“Growers have been clear how vitally important this tool is for their weed-management programs,” said Alex Zenteno, Bayer dicamba product manager. “The EPA’s strong science-based decision and new measures, including the introduction of VaporGrip Xtra Agent, will help growers use the product even more successfully. We look forward to working with growers to ensure they are aware of the new XtendiMax herbicide label and prepared for the upcoming season. We take our stewardship responsibility very seriously, and we will continue to enhance our trainings, resources, and other support heading into 2021.”

Bayer estimates its Xtend soybeans were planted on around 50 million of the 84 million acres of soybeans planted in the U.S. in 2020.

Nonetheless, dicamba’s re-registration for 2021 was not a given, following four years of widespread drift damage to non-dicamba-tolerant soybeans as well as to thousands of acres of vegetables, fruit, gardens, and residential trees — and the negative publicity that came with it in abundance. Even with a five-year registration, the events of the summer of 2020 drove home that legal challenges may still throw that certainty in doubt.

In June, the Ninth Circuit Court in California delivered a shock to the ag community when it vacated EPA’s approval of dicamba products, leaving ag retailers and growers in-limbo mid-spraying season, not to mention the COVID-19-related stresses with which they were already dealing.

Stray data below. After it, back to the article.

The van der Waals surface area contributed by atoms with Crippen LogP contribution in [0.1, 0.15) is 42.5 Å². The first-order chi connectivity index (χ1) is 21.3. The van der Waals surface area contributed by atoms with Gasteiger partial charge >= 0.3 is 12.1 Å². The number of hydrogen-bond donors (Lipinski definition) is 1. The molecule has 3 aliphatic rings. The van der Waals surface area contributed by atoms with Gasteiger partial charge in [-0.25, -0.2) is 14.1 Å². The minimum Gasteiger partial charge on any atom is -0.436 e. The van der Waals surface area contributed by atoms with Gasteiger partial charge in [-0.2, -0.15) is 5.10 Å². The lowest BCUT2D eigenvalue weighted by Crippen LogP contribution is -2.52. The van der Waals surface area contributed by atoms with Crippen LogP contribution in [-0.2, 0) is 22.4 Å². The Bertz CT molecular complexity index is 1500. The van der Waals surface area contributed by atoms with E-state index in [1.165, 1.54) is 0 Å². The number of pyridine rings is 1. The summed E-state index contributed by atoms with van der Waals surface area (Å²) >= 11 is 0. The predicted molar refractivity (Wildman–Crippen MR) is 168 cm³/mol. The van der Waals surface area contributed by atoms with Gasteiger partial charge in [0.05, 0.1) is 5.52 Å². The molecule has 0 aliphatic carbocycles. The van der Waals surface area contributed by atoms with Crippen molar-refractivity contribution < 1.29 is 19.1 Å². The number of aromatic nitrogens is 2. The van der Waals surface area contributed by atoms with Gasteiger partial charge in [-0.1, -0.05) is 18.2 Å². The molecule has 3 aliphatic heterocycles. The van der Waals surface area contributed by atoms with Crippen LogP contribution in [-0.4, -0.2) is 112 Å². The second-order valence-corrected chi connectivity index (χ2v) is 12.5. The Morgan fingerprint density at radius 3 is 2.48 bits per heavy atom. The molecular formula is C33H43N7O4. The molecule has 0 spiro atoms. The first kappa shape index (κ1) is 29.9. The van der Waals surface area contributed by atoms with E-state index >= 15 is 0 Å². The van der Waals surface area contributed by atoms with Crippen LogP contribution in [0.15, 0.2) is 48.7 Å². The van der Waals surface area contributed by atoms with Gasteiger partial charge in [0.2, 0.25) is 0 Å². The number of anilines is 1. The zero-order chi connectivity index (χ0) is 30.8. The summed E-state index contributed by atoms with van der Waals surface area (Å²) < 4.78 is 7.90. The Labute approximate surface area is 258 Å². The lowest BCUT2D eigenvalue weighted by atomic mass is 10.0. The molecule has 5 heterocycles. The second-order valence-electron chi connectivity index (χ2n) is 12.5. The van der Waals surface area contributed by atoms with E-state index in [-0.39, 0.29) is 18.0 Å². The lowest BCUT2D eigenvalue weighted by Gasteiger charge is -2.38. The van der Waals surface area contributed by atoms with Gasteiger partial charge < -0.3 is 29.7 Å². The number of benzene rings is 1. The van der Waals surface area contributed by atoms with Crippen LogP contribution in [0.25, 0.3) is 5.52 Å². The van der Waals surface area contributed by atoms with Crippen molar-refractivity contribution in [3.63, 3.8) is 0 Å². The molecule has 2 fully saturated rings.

Acknowledging growers’ predicament, five days later EPA canceled the labels of the three dicamba products, XtendiMax (Bayer), Engenia (BASF), and FeXapan (Corteva AgriScience), but allowed growers to use existing stocks of the products. Syngenta’s Tavium was unaffected by the Court’s ruling as its registration came after the 2018 decision to which the court case pertained.

New Launches from BASF, Bayer

In connection with the dicamba re-registration, BASF announced it plans to launch Sentris buffering technology and Engenia Prime herbicide. Sentris, which will launch in time for use in the 2021 growing season, is a liquid buffering agent that when added to a dicamba spray solution, will increase and stabilize the solution pH and reduce the potential for volatility. It has also been proven to reduce the potential for tank-contamination by helping with spray system clean-out and hygiene. It will be another tool for farmers to use with their Engenia herbicide application mixes to help minimize the potential for off-target applications, BASF said.

Engenia Prime will offer multiple sites of action and is most effective pre-emergent, to help farmers manage weed challenges while providing application timing flexibility. Engenia Prime is not yet registered for purchase or use and is awaiting EPA approval.

Bayer also has sought registration for a volatility-reducing adjuvant called VaporGrip Xtra Agent to be tank-mixed with XtendiMax.